The second matrix that we create is a rotation matrix using the `CreateRotationZ` matrix. This is one of three methods which can be used to create rotation:

• `CreateRotationX`
• `CreateRoationY`
• `CreateRotationZ`

Each method creates a rotation matrix by rotating about a given axis. In our case, we are rotating about the Z axis, which points "up". The following can help visualize how axis-based rotation works:

We are also using the `CreateRotationZ` method with the angle field, which increments over time due to our `Update` method being called. The result is that the `CreateRotationZ` method causes our robot to orbit around the origin as time passes.

The final line of code combines the two matrices into one:

``````Matrix combined = translationMatrix * rotationMatrix;
``````

This is referred to as matrix multiplication, which works slightly different than regular multiplication. The commutative property of multiplication states that the order of numbers in a multiplication operation does not change the result. That is, 3 * 4 is equivalent to 4 * 3. Matrix multiplication differs in that it is not commutative. That is, the above line can be read as "Apply the translationMatrix to move the model, then rotate everything by applying the rotationMatrix". We could visualize the way that the above line affects the position and rotation as follows:

To help understand how the order of matrix multiplication can impact the outcome, consider the following, where the matrix multiplication is inverted:

``````Matrix combined = rotationMatrix * translationMatrix;
``````

The code above would first rotate the model in-place, then translate it:

If we run the code with the inverted multiplication, we’ll notice that since the rotation applies first, it only impacts the orientation of the model and the position of the model stays the same. In other words, the model rotates in place:

## Creating the Camera Entity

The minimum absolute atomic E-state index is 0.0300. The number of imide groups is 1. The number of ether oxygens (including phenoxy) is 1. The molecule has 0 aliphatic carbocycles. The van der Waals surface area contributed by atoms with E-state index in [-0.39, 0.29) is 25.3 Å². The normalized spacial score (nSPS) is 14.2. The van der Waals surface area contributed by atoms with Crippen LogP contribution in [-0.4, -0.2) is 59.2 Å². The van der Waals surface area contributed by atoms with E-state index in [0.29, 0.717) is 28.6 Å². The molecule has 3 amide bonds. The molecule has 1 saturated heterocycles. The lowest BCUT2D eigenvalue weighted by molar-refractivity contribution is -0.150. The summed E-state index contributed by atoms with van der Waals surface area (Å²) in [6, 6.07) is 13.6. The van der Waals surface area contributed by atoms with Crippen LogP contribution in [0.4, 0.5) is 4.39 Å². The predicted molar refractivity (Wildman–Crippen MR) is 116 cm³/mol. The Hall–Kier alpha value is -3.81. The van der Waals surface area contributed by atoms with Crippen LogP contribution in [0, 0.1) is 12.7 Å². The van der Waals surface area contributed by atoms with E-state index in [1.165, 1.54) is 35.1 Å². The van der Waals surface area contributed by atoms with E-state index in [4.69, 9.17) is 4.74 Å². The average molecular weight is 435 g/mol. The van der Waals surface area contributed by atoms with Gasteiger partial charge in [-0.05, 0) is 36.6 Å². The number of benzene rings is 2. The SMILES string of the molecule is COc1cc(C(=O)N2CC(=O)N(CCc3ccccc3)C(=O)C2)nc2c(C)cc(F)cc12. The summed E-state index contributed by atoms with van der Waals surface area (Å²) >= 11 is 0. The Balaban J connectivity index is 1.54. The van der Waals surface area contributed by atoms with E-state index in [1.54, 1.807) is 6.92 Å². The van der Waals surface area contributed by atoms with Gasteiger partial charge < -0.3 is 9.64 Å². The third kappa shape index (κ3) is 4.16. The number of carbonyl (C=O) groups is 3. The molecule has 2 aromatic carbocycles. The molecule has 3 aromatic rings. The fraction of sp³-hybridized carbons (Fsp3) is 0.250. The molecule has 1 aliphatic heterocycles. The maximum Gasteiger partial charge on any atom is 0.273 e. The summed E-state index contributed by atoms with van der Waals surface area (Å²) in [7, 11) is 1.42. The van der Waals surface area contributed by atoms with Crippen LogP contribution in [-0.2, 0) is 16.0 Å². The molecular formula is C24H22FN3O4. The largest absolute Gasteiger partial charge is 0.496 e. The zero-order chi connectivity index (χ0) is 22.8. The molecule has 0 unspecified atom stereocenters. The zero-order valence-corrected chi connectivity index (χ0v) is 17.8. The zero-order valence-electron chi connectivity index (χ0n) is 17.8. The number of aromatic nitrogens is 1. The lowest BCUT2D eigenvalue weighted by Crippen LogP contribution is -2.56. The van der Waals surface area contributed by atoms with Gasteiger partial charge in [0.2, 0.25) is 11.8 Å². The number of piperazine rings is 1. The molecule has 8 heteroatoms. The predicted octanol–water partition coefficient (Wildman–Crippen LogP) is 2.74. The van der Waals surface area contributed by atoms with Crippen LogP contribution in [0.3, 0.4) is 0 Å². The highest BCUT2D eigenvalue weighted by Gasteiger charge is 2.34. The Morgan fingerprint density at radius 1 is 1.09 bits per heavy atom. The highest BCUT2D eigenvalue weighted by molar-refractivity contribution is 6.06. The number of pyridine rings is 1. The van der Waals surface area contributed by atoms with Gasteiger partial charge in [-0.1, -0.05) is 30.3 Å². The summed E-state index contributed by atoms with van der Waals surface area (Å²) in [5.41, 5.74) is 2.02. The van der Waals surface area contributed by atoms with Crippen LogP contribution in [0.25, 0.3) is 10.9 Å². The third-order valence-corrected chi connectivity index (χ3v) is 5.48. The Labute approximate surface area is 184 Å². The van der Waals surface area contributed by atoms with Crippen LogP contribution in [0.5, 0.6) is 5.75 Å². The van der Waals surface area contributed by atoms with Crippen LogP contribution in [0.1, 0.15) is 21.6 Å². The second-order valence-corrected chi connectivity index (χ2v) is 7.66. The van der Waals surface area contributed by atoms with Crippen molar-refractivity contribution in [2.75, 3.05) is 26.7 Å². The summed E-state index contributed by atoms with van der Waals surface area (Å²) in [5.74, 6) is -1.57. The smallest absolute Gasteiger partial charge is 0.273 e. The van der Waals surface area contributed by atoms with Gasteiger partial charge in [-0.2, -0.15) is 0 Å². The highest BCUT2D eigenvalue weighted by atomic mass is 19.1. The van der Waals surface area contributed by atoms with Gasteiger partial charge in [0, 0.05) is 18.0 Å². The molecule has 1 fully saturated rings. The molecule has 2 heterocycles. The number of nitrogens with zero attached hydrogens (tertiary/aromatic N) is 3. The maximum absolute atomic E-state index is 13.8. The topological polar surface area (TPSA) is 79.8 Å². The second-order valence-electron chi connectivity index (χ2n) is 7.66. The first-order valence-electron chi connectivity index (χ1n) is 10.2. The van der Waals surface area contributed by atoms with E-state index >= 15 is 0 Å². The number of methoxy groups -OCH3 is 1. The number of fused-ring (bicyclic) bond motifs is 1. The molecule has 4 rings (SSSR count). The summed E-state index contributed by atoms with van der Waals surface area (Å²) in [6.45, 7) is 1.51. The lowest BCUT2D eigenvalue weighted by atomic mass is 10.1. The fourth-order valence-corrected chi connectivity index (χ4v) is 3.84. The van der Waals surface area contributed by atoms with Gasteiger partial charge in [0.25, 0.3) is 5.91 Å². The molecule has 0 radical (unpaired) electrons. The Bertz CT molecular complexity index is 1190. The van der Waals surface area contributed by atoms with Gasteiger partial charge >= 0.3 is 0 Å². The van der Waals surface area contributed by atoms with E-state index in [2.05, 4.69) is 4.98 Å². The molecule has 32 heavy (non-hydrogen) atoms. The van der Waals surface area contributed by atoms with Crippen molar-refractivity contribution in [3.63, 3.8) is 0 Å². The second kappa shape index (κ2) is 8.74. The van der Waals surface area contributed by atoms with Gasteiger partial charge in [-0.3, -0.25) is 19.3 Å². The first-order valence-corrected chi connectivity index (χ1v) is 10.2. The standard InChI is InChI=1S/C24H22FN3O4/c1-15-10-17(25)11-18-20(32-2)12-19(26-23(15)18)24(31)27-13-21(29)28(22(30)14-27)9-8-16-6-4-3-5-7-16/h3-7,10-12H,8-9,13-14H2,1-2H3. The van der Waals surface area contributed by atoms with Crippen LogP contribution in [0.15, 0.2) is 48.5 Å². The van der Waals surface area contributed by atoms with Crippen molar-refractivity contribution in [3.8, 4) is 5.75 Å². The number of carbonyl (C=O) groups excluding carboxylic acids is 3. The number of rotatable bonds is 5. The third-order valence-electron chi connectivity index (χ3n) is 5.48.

The `Camera` entity will contain all of the logic necessary to perform input-based movement and to provide properties for assigning properties on the `BasicEffect` class.

First we’ll implement a static camera (no input-based movement) and integrate it into our existing project. Add a new class to the MonoGame3D Portable Class Library (the same project with `Robot.cs`) and name it Camera. Replace the contents of the file with the following code:

``````using System;
using Microsoft.Xna.Framework;
using Microsoft.Xna.Framework.Graphics;

namespace MonoGame3D
{
public class Camera
{
// We need this to calculate the aspectRatio
// in the ProjectionMatrix property.
GraphicsDevice graphicsDevice;

Vector3 position = new Vector3(15, 10, 10);

public Matrix ViewMatrix
{
get
{
var lookAtVector = Vector3.Zero;
var upVector = Vector3.UnitZ;

return Matrix.CreateLookAt (
position, lookAtVector, upVector);
}
}

public Matrix ProjectionMatrix
{
get
{
float fieldOfView = Microsoft.Xna.Framework.MathHelper.PiOver4;
float nearClipPlane = 1;
float farClipPlane = 200;
float aspectRatio = graphicsDevice.Viewport.Width / (float)graphicsDevice.Viewport.Height;

return Matrix.CreatePerspectiveFieldOfView(
fieldOfView, aspectRatio, nearClipPlane, farClipPlane);